Endpoints come in two flavours, externally triggered and internally triggered. An externally triggered endpoint is where communication is initiated by the customer. An example of this would be flight event. These components are best implemented as web services that simply wait to be called and then publish an appropriate message using EasyNetQ.

An internally triggered endpoint is where communication is triggered by an internal event. An example of this would be the completion of a workflow with the final step being an update of a customer system. The API would be implemented as a Windows Service that subscribes to the update message using EasyNetQ and implements an HTTP client that makes a web service request to a configured endpoint.

The Importance of Testability

A core requirement for any component is that it should be testable. It should be possible to test Services and Workflow (Sagas) simply by sending them messages and checking that they respond with the correct messages. Because ‘back-channel’ communication, especially via shared databases, is not allowed we can treat these components as black-boxes that always respond with the same output to the same input.

Endpoints are slightly more complicated to test. It should be possible to send an externally triggered endpoint a request and watch for the message that’s published. An internally triggered endpoint should make a web request when it receives the correct message.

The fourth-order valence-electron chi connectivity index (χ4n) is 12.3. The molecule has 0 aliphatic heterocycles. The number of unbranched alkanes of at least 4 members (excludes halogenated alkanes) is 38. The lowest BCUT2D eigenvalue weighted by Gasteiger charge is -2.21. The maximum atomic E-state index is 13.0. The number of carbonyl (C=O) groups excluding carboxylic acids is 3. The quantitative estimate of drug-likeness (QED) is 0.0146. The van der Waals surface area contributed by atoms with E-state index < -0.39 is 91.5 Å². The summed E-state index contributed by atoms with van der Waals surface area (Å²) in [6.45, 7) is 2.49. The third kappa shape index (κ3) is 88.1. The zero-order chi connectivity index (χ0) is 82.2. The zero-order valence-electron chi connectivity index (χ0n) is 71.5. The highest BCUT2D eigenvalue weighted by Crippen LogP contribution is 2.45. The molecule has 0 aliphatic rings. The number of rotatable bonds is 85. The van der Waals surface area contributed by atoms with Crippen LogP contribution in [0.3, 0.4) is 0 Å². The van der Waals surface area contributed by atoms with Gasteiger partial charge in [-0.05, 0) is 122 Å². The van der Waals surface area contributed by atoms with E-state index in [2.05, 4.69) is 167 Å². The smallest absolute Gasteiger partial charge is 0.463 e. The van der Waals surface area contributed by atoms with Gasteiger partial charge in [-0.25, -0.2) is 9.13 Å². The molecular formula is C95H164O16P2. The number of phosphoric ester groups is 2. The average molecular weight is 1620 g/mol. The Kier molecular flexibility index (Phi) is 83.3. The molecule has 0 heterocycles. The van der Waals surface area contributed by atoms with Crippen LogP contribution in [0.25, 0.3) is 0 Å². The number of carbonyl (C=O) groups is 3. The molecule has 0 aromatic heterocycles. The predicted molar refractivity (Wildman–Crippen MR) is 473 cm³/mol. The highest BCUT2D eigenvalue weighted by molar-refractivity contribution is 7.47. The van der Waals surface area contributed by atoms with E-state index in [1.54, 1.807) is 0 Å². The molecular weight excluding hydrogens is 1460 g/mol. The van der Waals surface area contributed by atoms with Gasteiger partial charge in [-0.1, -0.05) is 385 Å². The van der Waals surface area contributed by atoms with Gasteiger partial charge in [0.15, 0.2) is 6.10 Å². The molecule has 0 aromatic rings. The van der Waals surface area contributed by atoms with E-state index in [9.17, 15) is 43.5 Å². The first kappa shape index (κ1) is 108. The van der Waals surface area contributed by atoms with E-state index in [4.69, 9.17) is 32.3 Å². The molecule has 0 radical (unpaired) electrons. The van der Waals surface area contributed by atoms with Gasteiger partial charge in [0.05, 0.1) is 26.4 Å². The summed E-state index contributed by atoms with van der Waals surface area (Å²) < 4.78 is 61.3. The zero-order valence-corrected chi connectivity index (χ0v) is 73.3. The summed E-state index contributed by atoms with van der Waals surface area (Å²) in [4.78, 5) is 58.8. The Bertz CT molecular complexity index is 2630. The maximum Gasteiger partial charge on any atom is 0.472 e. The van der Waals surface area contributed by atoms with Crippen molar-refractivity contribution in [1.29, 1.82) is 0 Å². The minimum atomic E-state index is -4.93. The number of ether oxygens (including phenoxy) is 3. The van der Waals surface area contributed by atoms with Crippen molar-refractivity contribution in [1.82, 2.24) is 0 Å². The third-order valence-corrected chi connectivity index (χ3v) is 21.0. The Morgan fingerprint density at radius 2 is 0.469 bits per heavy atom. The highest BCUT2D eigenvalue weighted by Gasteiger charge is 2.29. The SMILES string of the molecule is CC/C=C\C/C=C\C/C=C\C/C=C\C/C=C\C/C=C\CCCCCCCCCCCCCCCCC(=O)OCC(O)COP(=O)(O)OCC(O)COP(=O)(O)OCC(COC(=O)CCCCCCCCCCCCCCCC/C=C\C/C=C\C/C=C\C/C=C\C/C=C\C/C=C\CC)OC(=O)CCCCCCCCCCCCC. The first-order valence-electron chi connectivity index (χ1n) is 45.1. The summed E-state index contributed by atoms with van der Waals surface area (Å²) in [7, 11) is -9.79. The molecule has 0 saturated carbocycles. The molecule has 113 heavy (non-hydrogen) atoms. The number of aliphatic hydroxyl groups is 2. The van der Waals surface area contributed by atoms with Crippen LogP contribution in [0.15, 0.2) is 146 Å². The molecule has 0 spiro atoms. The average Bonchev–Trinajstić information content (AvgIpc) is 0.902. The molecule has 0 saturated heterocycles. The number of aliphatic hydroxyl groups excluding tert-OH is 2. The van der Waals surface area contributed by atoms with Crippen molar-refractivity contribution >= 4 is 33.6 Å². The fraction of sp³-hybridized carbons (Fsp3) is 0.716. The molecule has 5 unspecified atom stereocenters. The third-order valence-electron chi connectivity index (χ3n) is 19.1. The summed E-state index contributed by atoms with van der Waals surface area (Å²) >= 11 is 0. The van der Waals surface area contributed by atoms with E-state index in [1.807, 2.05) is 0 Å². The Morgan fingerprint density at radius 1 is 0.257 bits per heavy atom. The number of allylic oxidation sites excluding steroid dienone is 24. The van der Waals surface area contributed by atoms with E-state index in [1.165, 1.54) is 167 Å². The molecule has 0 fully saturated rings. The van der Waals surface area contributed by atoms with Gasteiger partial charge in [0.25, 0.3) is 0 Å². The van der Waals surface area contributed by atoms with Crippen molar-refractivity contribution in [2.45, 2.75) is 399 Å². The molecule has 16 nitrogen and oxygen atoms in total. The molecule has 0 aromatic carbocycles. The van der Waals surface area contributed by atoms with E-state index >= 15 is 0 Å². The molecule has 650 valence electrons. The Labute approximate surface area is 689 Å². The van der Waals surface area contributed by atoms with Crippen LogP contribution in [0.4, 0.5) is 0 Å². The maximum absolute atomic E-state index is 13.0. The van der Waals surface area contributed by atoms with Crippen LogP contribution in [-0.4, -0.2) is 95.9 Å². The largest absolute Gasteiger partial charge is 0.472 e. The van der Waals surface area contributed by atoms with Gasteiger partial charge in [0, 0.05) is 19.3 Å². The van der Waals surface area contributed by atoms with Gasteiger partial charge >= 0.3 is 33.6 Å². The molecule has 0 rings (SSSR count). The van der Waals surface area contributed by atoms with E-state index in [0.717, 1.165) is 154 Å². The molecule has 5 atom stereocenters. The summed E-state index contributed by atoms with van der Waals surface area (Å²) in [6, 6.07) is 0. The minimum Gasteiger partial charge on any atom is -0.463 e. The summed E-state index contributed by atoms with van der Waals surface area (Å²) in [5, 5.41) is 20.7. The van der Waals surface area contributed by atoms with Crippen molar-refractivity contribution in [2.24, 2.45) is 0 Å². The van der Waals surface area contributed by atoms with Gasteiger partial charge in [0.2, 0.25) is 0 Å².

Developers should provide automated tests to QA for any modification to a component.

Monday, September 26, 2011

Some Thoughts On Service Oriented Architecture

I’ve been writing a high-level ‘architectural vision’ document for my current clients. I thought it might be nice to republish bits of it here. This is the section that makes a justification a service oriented architecture based on messaging.

I’ve taken out anything client-specific.

SOA is one of those snake-oil consultancy terms that seem to mean different things depending on who you talk to. My own views on SOA have been formed from three main sources. Firstly there’s the bible on SOA, Hohpe & Woolf’s Enterprise Integration Patterns. This really is essential reading for anyone attempting to get systems to work together. Next there’s the work of Udi Dahan. He the author of the excellent NServiceBus messaging framework for .NET. I’ve attended his course, and his blog is a fantastic mine of knowledge on all things SOA. Lastly there is the fantastic series of blog posts by Bill Poole on SOA. Just check JBOWS is Bad for a taster.